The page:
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HeroWork's spring project starts with a focus on representation

Evan Saunders
HeroWork's spring project starts with a focus on representation
HEROWORK VICTORIA — HeroWork Victoria’s spring project at Power To Be’s Prospect Lake site will start off over the weekend of April 29 and 30 with a Women and 2SLGBTQIA+ event to highlight the abilities of diverse workers within the sector.

HeroWork Victoria’s spring project is starting off with a weekend event focused on representing the many skilled women and 2SLGBTQIA+ trade workers in British Columbia.

“I just want to celebrate our skills, which are just as good as other members of the trades,” said Kate Markham-Zantvoort, trade and supply co-ordinator with HeroWork Victoria.

HeroWork is a non-profit that focuses on rallying free labour and supplies to help charities with projects requiring skilled trades workers and general labour.

This year’s spring project will be for Power To Be’s Prospect Lake site on Vancouver Island, where the team will be building more capacity for outdoor covered space plus other onsite amenities and accessibility renovations. The project will take several months to complete.

But on April 29 and 30, the opening weekend of the project, HeroWork is hosting its Women and 2SLGBTIAQ+ Tradespeople weekend. The event is very near to Markham-Zantvoort’s heart.

“I really just want to celebrate people who have felt not seen onsite or maybe their efforts haven’t been recognized. I want those people to understand that everything that they bring is valuable and I get to share that with a big community,” she said.

Markham-Zantvoort said she knows how it feels to be marginalized in the male dominated industry.

 

Kate Markham-Zantvoort, centre, HeroWork Victoria’s trade and supply co-ordinator, said plying her trade for charity gave her “the energy to go on the next week” and “fuelled me spiritually.” She said being able to give back through work and time to charities instead of solely monetarily is a great opportunity for trades workers.
HEROWORK VICTORIA — Kate Markham-Zantvoort, centre, HeroWork Victoria’s trade and supply co-ordinator, said plying her trade for charity gave her “the energy to go on the next week” and “fuelled me spiritually.” She said being able to give back through work and time to charities instead of solely monetarily is a great opportunity for trades workers.

 

“I’ve been working in the trades since 1989. As a woman on a jobsite, it hasn’t always been too fun. I’ve had to put up with a lot of garbage over the years, whether that’s someone sabotaging your work or excluding you to the point where you can’t do your job or hiding your tools,” she said.

“Maybe we can change some minds at the same time. We can have fun, we can network and, you know, we can make some friends and take part in helping to uplift a part of the community that maybe isn’t always feeling very uplifted.”

An event like this may have been possible to hold three decades ago but it would come with a lot of negative caveats.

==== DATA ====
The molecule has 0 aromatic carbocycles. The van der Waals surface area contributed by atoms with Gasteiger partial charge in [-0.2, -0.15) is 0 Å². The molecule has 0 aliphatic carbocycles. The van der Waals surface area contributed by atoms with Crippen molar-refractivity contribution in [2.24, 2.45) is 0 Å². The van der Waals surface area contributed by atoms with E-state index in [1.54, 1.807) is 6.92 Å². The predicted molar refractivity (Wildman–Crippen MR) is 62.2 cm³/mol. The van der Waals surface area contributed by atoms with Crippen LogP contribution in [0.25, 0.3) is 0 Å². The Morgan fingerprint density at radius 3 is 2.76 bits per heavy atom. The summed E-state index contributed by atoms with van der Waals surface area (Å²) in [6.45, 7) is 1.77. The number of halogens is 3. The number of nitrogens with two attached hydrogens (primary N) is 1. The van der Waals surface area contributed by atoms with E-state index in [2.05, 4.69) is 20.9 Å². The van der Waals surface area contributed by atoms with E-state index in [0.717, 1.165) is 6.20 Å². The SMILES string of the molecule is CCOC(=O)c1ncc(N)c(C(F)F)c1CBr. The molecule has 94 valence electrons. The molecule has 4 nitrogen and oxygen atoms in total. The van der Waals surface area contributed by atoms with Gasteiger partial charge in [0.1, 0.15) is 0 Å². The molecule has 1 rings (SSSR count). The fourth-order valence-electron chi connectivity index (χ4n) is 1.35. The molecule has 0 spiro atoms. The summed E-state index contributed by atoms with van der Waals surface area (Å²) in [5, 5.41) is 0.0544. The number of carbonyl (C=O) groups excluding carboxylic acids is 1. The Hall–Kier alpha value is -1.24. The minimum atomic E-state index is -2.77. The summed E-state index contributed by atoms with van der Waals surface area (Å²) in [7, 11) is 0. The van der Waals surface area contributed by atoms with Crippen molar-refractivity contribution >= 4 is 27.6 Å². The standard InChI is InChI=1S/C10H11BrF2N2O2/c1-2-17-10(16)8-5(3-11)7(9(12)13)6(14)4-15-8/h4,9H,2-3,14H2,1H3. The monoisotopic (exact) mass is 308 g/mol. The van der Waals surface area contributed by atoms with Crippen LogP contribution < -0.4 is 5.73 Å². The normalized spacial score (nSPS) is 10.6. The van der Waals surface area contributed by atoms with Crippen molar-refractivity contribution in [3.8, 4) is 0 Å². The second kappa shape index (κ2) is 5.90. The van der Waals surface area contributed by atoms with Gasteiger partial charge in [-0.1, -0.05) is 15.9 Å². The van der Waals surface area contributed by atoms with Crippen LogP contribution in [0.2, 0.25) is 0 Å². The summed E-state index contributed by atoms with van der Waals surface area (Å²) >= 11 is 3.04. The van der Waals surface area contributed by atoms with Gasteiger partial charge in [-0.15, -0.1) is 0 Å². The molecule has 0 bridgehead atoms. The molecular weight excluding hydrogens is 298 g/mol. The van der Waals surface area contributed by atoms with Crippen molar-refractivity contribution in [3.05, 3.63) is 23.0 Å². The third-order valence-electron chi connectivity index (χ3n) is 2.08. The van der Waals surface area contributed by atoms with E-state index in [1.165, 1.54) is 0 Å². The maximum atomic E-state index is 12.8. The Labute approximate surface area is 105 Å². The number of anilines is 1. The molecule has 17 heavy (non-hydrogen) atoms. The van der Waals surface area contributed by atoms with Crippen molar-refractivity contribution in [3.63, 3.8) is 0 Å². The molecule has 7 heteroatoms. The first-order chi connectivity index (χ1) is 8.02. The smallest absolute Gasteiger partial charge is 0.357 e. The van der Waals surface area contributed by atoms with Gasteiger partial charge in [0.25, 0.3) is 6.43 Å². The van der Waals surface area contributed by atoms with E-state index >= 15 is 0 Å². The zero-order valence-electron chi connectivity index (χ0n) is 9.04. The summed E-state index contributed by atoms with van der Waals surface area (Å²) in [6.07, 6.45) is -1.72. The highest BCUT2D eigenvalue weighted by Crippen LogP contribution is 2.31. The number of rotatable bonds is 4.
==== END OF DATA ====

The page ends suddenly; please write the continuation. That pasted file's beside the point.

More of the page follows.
“We would have had all kinds of derogatory labels at that time. It would have really been looked down on and it would have been awkward. We had our little tribes back then, at the time there was a lot of women who I worked with.”

But “it wasn’t really that safe in the trades and I don’t think many would have taken part.”

Holding the event now embodies the changing culture of the trades.

 

A volunteer skilled trades worker saws through a couple two-by-fours at HeroWork’s 2022 project at the Victoria Cool Aid Society’s Downtown Community Centre. Kate Markham-Zantvoort, trade and supply co-ordinator with HeroWork, says more than 700 people volunteered for the project.
HEROWORK VICTORIA — A volunteer skilled trades worker saws through a couple two-by-fours at HeroWork’s 2022 project at the Victoria Cool Aid Society’s Downtown Community Centre. Kate Markham-Zantvoort, trade and supply co-ordinator with HeroWork, says more than 700 people volunteered for the project.

 

“Now, it’s like I feel a lot more accepted. I think my colleagues feel a lot more accepted and it’s less of an issue while there still being some problems out there.

“Women in trades are growing but I think it’s still around five-and-a-half to six per cent. We need to get to 15 per cent of women on a jobsite and we’re not there yet.”

Markham-Zantvoort hopes to bolster the importance of having a diverse skilled trades community.

“Our differences make us stronger. So, let’s shine a light on what all of us can bring.”

As a charity that gives to other charities, Markham-Zantvoort said HeroWork revitalized her relationship with the trades and has the same effect on people who get involved, noting that more than 700 people volunteered for the last project. She referenced the memoir Three Cups of Tea by Greg Mortenson and David Oliver Relin.

“My cup of tea was smashed on the floor,” an emotional Markham-Zantvoort said before taking a moment to herself.

“But coming and helping and volunteering, it filled my cup. It gave me the energy to go on the next week and it just fuelled me spiritually,” she said.

She said HeroWork gives trade workers the opportunity to give back where they might not usually be able to.

“So many charities will say, ‘Just give me a cheque.’ I didn’t have a cheque to give. So many people don’t have a cheque to give. But they have time, they have skills and they have a desire to help and that’s big, that’s really big. It allows them to get involved.”

HeroWork “allows a blue-collar worker to look like a champion and that’s rare.”

If you are interested in lending your time or skills to HeroWork’s spring project, go to https://volunteer.herowork.com/ . You can volunteer as a skilled trade or general labourer.

Follow the author on Twitter @JOC_Evan.

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